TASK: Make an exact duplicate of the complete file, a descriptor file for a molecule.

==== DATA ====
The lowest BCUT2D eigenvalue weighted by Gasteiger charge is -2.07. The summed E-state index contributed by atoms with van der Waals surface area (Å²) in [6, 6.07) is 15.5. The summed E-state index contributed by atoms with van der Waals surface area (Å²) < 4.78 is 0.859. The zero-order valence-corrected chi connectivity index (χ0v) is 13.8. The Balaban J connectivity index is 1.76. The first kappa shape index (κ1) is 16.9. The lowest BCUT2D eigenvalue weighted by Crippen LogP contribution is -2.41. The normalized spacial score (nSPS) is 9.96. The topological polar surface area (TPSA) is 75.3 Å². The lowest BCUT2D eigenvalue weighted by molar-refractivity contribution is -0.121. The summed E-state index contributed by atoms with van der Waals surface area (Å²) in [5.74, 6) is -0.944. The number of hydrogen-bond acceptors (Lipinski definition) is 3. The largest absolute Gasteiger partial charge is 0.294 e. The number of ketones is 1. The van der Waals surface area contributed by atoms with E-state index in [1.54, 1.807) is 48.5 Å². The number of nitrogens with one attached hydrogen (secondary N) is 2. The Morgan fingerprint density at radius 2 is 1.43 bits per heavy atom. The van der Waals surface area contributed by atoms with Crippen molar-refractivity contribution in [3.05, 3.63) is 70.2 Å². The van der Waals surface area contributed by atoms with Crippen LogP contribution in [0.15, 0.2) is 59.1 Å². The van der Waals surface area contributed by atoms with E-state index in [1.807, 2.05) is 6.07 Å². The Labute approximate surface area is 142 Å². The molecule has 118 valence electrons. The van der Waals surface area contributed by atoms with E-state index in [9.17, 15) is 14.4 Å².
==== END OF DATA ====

The lowest BCUT2D eigenvalue weighted by Gasteiger charge is -2.07. The summed E-state index contributed by atoms with van der Waals surface area (Å²) in [6, 6.07) is 15.5. The summed E-state index contributed by atoms with van der Waals surface area (Å²) < 4.78 is 0.859. The zero-order valence-corrected chi connectivity index (χ0v) is 13.8. The Balaban J connectivity index is 1.76. The first kappa shape index (κ1) is 16.9. The lowest BCUT2D eigenvalue weighted by Crippen LogP contribution is -2.41. The normalized spacial score (nSPS) is 9.96. The topological polar surface area (TPSA) is 75.3 Å². The lowest BCUT2D eigenvalue weighted by molar-refractivity contribution is -0.121. The summed E-state index contributed by atoms with van der Waals surface area (Å²) in [5.74, 6) is -0.944. The number of hydrogen-bond acceptors (Lipinski definition) is 3. The largest absolute Gasteiger partial charge is 0.294 e. The number of ketones is 1. The van der Waals surface area contributed by atoms with E-state index in [1.54, 1.807) is 48.5 Å². The number of nitrogens with one attached hydrogen (secondary N) is 2. The Morgan fingerprint density at radius 2 is 1.43 bits per heavy atom. The van der Waals surface area contributed by atoms with Crippen molar-refractivity contribution in [3.05, 3.63) is 70.2 Å². The van der Waals surface area contributed by atoms with Crippen LogP contribution in [0.15, 0.2) is 59.1 Å². The van der Waals surface area contributed by atoms with E-state index in [1.807, 2.05) is 6.07 Å². The Labute approximate surface area is 142 Å². The molecule has 118 valence electrons. The van der Waals surface area contributed by atoms with E-state index in [9.17, 15) is 14.4 Å².